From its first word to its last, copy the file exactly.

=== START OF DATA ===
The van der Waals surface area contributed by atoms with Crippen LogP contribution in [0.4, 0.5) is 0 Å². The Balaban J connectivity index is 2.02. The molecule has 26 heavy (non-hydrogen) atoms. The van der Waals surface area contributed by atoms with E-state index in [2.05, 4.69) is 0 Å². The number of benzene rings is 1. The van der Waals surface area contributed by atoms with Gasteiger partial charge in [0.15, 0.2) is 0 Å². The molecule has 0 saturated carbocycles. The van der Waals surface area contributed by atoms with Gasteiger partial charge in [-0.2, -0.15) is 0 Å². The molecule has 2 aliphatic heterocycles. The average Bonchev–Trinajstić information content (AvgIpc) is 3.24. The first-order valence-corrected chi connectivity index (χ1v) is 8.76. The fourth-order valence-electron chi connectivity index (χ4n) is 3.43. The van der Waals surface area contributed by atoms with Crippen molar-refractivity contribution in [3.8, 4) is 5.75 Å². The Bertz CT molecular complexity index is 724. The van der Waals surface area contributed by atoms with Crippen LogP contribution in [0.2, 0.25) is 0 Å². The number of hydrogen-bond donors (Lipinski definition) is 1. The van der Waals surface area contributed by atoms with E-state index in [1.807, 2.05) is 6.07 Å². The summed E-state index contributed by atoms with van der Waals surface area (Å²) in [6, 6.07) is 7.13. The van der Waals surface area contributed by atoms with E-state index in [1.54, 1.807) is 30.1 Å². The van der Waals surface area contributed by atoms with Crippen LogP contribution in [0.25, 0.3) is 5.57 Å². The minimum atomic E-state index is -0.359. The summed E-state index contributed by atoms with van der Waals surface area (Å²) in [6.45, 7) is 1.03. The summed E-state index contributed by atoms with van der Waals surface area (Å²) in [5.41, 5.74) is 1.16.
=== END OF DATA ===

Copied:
The van der Waals surface area contributed by atoms with Crippen LogP contribution in [0.4, 0.5) is 0 Å². The Balaban J connectivity index is 2.02. The molecule has 26 heavy (non-hydrogen) atoms. The van der Waals surface area contributed by atoms with E-state index in [2.05, 4.69) is 0 Å². The number of benzene rings is 1. The van der Waals surface area contributed by atoms with Gasteiger partial charge in [0.15, 0.2) is 0 Å². The molecule has 0 saturated carbocycles. The van der Waals surface area contributed by atoms with Gasteiger partial charge in [-0.2, -0.15) is 0 Å². The molecule has 2 aliphatic heterocycles. The average Bonchev–Trinajstić information content (AvgIpc) is 3.24. The first-order valence-corrected chi connectivity index (χ1v) is 8.76. The fourth-order valence-electron chi connectivity index (χ4n) is 3.43. The van der Waals surface area contributed by atoms with Crippen molar-refractivity contribution in [3.8, 4) is 5.75 Å². The Bertz CT molecular complexity index is 724. The van der Waals surface area contributed by atoms with Crippen LogP contribution in [0.2, 0.25) is 0 Å². The number of hydrogen-bond donors (Lipinski definition) is 1. The van der Waals surface area contributed by atoms with E-state index in [1.807, 2.05) is 6.07 Å². The summed E-state index contributed by atoms with van der Waals surface area (Å²) in [6, 6.07) is 7.13. The van der Waals surface area contributed by atoms with E-state index in [1.54, 1.807) is 30.1 Å². The van der Waals surface area contributed by atoms with Crippen LogP contribution in [0.25, 0.3) is 5.57 Å². The minimum atomic E-state index is -0.359. The summed E-state index contributed by atoms with van der Waals surface area (Å²) in [6.45, 7) is 1.03. The summed E-state index contributed by atoms with van der Waals surface area (Å²) in [5.41, 5.74) is 1.16.